"Business and IT should be synchronized to capitalize on ongoing change," says Bill Emmett, chief solutions manager at HP's management software organization. "We want to take more steps towards providing a very comprehensive way of realizing the core value proposition that [process] management provides in dynamically linking business and IT, Management software provides that link--we're taking a business process and understanding its technical enablement for IT and its overall business impact."
HP will introduce OpenView Business Process Insight, which will let users take a specific process, such as order to shipment or accepting products along a supply chain, and provide analysis of how the IT environment can provide enablement for each step of that process, Emmett says.
For example, he says, HP customer Swisscom, a mobile services operator, is using the technology to improve customer activation. Swisscom is able to model its activation process, including taking an order, card activation, credit checks, and inventory pull.
After looking at results of the process, Swisscom was able to determine that each piece of the process worked well, with the exception of the credit check. Nearly a quarter of the time, the credit-check analysis was unavailable, meaning that the process had to be performed manually, which resulted in increasing provision time. Swisscom was able to take the newly mined information and redirect resources to improving the credit-check process, rather than using its resources in other areas of the process that were running smoothly, Emmett says.
"There are vendors that can provide correlation between a business process and IT components, and there are vendors who can complete business activity monitoring," he says. "We can now bring both perspectives together, and see not only how IT impacts the business process, but how the business process impacts the business at large."
HP will add a new level to its service-management offering, by working with research firm IDC to perform productivity, availability, and return-on-investment studies around specific implementations of IT service management using OpenView technologies.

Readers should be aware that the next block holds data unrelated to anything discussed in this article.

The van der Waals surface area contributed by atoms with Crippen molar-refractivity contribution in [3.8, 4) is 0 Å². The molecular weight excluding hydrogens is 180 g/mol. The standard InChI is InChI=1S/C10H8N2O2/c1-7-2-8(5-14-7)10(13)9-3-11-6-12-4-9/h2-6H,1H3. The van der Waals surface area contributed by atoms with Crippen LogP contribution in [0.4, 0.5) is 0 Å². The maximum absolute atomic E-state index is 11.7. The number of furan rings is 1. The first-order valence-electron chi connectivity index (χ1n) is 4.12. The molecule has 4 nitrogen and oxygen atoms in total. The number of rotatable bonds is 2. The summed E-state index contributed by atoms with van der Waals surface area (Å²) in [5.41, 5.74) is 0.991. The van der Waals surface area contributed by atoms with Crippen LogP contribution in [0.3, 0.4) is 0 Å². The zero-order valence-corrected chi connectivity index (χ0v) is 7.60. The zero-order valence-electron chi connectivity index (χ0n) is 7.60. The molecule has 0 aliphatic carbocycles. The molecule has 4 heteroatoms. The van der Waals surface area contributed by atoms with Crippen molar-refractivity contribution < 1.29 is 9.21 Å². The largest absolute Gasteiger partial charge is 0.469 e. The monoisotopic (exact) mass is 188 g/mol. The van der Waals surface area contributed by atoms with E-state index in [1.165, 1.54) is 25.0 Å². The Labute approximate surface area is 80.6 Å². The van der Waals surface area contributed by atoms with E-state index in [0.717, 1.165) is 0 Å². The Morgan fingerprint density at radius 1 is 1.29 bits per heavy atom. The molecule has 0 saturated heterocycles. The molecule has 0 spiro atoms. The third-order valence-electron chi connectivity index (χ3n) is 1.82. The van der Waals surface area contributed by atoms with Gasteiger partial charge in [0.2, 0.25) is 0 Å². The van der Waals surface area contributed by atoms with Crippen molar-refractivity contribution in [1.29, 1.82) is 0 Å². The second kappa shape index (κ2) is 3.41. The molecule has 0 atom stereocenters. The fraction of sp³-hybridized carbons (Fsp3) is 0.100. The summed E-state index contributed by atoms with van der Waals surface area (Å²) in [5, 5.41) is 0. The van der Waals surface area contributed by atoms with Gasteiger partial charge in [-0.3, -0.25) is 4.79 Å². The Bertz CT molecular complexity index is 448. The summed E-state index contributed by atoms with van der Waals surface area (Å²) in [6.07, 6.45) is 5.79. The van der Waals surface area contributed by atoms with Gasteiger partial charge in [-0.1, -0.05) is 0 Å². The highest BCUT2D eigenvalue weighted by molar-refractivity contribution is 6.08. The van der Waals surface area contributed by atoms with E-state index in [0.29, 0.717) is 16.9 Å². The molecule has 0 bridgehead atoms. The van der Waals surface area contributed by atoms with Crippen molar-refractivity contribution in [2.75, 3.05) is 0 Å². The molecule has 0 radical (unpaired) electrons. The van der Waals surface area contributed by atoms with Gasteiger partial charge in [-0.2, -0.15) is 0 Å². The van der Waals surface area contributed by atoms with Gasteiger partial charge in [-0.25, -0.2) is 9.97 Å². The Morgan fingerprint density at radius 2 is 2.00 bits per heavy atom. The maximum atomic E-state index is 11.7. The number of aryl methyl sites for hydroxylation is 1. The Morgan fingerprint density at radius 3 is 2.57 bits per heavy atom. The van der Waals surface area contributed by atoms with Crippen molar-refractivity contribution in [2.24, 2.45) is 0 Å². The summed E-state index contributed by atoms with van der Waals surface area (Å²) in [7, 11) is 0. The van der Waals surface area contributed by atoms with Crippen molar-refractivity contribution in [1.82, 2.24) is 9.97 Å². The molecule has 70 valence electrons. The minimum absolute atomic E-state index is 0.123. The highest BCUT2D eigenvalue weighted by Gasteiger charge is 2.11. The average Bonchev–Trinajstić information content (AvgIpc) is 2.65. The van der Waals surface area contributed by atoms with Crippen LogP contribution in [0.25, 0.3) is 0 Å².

HP will introduce the OpenView Route Analytics Management System, designed to help network and data-center managers reduce the time spent identifying network problems. The software lets the manager discern between normal events on the network; undesirable, but not disabling changes in network traffic; and problems that could lead to service disruptions.
Traditional network administration tools ping devices for availability and for information routes. The new HP system looks at route headers embedded in each network packet, analyzes them, and makes distinctions about changes happening within the network, Emmett says.
HP also plans to unveil expansion of its partnership program with its Enterprise Management Services effort. It will include release of a set of integration technologies to improve the operation between HP products and services and those of other partner providers, he says.
In addition, HP is creating a new level called the Elite Partnership, in which HP and those partners will move beyond product integration to creating new customer specific joint business activities, Emmett says. "We expect this to be extremely well received by existing partners, but also a very attractive recruitment tool for new partners," he says.
The new products and services are scheduled to begin rolling out in July, and all will be available within 90 days.